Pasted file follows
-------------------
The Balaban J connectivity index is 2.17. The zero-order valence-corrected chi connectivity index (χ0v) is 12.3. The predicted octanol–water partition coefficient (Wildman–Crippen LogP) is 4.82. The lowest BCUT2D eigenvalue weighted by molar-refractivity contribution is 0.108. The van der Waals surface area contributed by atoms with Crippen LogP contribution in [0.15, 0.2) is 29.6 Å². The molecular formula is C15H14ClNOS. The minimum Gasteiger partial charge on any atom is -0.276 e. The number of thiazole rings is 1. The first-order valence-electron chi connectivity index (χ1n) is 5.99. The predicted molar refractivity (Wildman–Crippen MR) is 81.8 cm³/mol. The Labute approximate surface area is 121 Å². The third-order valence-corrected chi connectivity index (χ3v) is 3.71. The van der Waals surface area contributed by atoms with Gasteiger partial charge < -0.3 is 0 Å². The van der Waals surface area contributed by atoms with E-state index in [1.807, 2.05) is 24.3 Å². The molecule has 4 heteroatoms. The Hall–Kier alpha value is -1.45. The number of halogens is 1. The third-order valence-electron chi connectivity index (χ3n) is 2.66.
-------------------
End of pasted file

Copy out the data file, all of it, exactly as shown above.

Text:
The Balaban J connectivity index is 2.17. The zero-order valence-corrected chi connectivity index (χ0v) is 12.3. The predicted octanol–water partition coefficient (Wildman–Crippen LogP) is 4.82. The lowest BCUT2D eigenvalue weighted by molar-refractivity contribution is 0.108. The van der Waals surface area contributed by atoms with Crippen LogP contribution in [0.15, 0.2) is 29.6 Å². The molecular formula is C15H14ClNOS. The minimum Gasteiger partial charge on any atom is -0.276 e. The number of thiazole rings is 1. The first-order valence-electron chi connectivity index (χ1n) is 5.99. The predicted molar refractivity (Wildman–Crippen MR) is 81.8 cm³/mol. The Labute approximate surface area is 121 Å². The third-order valence-corrected chi connectivity index (χ3v) is 3.71. The van der Waals surface area contributed by atoms with Gasteiger partial charge < -0.3 is 0 Å². The van der Waals surface area contributed by atoms with E-state index in [1.807, 2.05) is 24.3 Å². The molecule has 4 heteroatoms. The Hall–Kier alpha value is -1.45. The number of halogens is 1. The third-order valence-electron chi connectivity index (χ3n) is 2.66.